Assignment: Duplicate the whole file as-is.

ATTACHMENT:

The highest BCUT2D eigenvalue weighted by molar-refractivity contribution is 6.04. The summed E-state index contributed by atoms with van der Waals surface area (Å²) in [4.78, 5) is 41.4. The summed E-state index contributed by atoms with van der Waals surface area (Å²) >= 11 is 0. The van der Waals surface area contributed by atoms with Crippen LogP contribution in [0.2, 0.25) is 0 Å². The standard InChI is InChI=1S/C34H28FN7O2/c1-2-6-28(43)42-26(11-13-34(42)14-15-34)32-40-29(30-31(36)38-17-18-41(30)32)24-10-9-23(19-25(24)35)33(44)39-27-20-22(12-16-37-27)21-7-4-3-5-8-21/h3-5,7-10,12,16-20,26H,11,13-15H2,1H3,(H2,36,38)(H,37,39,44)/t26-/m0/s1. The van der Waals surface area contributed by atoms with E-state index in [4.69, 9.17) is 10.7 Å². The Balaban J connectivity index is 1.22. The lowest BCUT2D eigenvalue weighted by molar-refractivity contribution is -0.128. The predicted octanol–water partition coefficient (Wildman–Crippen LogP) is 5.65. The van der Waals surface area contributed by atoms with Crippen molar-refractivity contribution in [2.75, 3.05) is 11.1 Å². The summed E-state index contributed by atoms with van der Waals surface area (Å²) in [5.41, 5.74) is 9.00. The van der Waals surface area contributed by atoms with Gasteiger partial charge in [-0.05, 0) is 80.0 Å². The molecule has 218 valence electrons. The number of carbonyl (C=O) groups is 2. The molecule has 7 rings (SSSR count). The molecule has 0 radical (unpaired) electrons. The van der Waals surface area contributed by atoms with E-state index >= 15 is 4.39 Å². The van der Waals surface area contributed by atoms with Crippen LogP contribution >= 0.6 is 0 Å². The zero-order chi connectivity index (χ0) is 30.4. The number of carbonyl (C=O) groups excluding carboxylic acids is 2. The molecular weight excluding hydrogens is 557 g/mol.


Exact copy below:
The highest BCUT2D eigenvalue weighted by molar-refractivity contribution is 6.04. The summed E-state index contributed by atoms with van der Waals surface area (Å²) in [4.78, 5) is 41.4. The summed E-state index contributed by atoms with van der Waals surface area (Å²) >= 11 is 0. The van der Waals surface area contributed by atoms with Crippen LogP contribution in [0.2, 0.25) is 0 Å². The standard InChI is InChI=1S/C34H28FN7O2/c1-2-6-28(43)42-26(11-13-34(42)14-15-34)32-40-29(30-31(36)38-17-18-41(30)32)24-10-9-23(19-25(24)35)33(44)39-27-20-22(12-16-37-27)21-7-4-3-5-8-21/h3-5,7-10,12,16-20,26H,11,13-15H2,1H3,(H2,36,38)(H,37,39,44)/t26-/m0/s1. The van der Waals surface area contributed by atoms with E-state index in [4.69, 9.17) is 10.7 Å². The Balaban J connectivity index is 1.22. The lowest BCUT2D eigenvalue weighted by molar-refractivity contribution is -0.128. The predicted octanol–water partition coefficient (Wildman–Crippen LogP) is 5.65. The van der Waals surface area contributed by atoms with Crippen molar-refractivity contribution in [2.75, 3.05) is 11.1 Å². The summed E-state index contributed by atoms with van der Waals surface area (Å²) in [5.41, 5.74) is 9.00. The van der Waals surface area contributed by atoms with Gasteiger partial charge in [-0.05, 0) is 80.0 Å². The molecule has 218 valence electrons. The number of carbonyl (C=O) groups is 2. The molecule has 7 rings (SSSR count). The molecule has 0 radical (unpaired) electrons. The van der Waals surface area contributed by atoms with E-state index >= 15 is 4.39 Å². The van der Waals surface area contributed by atoms with Crippen LogP contribution >= 0.6 is 0 Å². The zero-order chi connectivity index (χ0) is 30.4. The number of carbonyl (C=O) groups excluding carboxylic acids is 2. The molecular weight excluding hydrogens is 557 g/mol.